Prisoners Of War Essay Research Paper Prisoners

Prisoners Of War Essay, Research Paper Prisoners of War Presented to: Mrs. Provato ENG 2A0-04 Wednesday December 8, 1993 Dear: The International Red Cross

Prisoners Of War Essay, Research Paper

Prisoners of War

BY:

Presented to: Mrs. Provato

ENG 2A0-04

Wednesday December 8, 1993

Dear: The International Red Cross

I am writing a letter to you today to mention how the prisoners of war

were treated throughout the second world war.

If you have never been a Prisoner of War (POW), you are extremely lucky.

The prisoners of war during the World War II, (1939-1945) were treated poorly

with no respect or consideration and were given the living conditions worse than

animals. It was an extremely bad situation that no human being could survive.

They were mistreated, manhandled, beat and even shot defending their

country. No one wanted to go to war, but for those men who did, and for those

who survived as POWs will always regret it.

The Prisoners of War were kept in concentration camps, where it was day

to day constant dying and suffering and separation of the family with

unconditional weather. 1 They had no real shelter, and kept busy by working,

and the odd time even got a chance to play baseball, soccer or some athletic

game to stay in shape. 2 They were surrounded by twenty-four hour guard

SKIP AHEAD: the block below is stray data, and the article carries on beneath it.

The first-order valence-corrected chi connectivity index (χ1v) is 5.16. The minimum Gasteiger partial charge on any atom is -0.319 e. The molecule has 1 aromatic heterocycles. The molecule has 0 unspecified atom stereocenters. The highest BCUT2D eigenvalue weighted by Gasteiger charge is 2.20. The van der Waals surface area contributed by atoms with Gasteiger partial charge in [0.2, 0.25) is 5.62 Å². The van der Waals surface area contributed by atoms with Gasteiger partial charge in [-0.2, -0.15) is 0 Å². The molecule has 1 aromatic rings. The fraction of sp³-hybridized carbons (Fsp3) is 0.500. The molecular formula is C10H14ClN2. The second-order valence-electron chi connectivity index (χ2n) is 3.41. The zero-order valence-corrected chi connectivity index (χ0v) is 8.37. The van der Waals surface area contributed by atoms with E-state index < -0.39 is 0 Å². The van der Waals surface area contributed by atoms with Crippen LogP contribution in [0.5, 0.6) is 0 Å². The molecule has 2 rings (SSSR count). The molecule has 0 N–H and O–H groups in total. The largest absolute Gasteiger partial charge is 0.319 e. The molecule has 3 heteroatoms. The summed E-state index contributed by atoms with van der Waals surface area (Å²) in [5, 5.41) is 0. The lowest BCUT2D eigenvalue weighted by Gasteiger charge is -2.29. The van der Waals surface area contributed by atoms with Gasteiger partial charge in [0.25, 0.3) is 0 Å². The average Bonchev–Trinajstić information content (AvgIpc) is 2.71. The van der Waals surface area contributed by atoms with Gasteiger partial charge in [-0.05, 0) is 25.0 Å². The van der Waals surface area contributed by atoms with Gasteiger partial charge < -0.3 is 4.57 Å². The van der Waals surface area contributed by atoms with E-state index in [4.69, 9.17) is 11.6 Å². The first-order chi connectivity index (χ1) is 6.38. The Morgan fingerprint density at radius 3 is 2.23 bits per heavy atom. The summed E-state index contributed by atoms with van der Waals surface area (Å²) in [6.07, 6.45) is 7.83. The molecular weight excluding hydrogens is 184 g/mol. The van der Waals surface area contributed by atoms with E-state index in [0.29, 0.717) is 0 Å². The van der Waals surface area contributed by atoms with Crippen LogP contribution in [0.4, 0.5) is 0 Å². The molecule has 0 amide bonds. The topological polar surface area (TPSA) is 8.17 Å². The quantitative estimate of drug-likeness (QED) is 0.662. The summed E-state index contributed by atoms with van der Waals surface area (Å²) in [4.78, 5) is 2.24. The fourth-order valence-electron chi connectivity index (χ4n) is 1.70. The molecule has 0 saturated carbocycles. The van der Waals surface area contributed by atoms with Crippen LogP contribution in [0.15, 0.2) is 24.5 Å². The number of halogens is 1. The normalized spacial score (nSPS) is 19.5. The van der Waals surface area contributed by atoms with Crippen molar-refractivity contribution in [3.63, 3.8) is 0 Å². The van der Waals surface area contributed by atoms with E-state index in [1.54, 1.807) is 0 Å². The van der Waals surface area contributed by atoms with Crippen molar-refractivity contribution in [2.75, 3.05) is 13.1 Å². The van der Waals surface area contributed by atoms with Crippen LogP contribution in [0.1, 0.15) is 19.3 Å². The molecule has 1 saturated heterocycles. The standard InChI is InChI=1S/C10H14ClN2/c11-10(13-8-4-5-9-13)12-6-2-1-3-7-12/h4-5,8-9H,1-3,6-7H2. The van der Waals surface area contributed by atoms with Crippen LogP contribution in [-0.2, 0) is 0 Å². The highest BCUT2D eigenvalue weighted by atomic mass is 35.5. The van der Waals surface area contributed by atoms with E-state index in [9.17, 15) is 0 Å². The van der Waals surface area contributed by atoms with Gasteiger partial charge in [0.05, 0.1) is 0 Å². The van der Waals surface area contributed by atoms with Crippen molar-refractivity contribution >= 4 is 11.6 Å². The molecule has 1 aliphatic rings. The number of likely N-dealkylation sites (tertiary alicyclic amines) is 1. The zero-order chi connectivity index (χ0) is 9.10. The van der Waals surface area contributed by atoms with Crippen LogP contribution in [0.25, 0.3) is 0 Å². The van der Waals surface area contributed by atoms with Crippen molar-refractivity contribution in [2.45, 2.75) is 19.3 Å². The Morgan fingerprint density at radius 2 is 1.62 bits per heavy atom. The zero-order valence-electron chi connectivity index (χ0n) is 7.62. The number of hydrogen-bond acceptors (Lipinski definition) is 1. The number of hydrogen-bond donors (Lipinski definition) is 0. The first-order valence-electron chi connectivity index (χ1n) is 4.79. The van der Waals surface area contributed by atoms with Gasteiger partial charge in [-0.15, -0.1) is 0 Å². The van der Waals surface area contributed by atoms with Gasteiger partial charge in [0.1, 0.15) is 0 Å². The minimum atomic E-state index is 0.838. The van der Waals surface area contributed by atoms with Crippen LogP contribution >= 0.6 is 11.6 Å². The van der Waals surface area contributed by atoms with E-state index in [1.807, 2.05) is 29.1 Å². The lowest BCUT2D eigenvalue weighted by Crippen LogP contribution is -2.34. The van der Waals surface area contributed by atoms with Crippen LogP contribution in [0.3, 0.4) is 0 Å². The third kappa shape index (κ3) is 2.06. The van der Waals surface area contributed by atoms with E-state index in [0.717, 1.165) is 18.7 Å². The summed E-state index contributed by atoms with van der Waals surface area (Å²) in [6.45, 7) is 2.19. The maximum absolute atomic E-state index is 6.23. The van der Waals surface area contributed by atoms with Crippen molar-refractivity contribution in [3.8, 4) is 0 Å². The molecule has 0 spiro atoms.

surveillance in the middle of nowhere, so it would be quite useless to attempt

to escape, especially at the risk of being gunned down at any given time. The

POW were always having to turn their back and keep an eye out for one another.

They were considered to be “hostages” and were treated like the enemy.

The concentration camps were not very large but were numerous. They

contained about 500-600 warriors and were divided into groups of under sixteen,

older than sixteen, and of course by gender (Male and Female). 3 This caused

many problems with the POWs as they were split from their families, and in a lot

of cases, never saw one another again.

The Prisoners of War were killed by the hundreds as malnutrition and

hygiene eventually caught up with them. They were put to work for lengthy

periods of time, and we treated harshly for volunteering to go to war. Once

caught, they were taken and placed in a camp, and it was the beginning of the

end for the ally. It is not like a prisoner in today’s society. The prisoners

had to live with leftover scraps of food, dirty water, and no hope of exiting,

plus the constant shooting. They were not prisoner whom had committed a crime,

rather brave warriors whom stood up to defend us. 4 It is a life no one wants

to encounter, and we pray no one does, and we remember how they were abused and

how they suffered to protect us. This special day is called Remembrance Day and

is celebrated the eleventh day of the eleventh month.

WORLD WAR II, “Prisoners” Marshall Cavendish Ltd, New York, Vol VIII. 940.53

WORLD WAR II, “Prisoners of War” Marshall Cavendish Ltd, New York, Vol III.

940.53

WORLD WAR II, “Prisoners of War” Marshall Cavendish Ltd, New York, Vol X.

940.53

Gosselin, Luc. PRISONS IN CANADA, Montreal, Quebec: Black Rose Books, 1982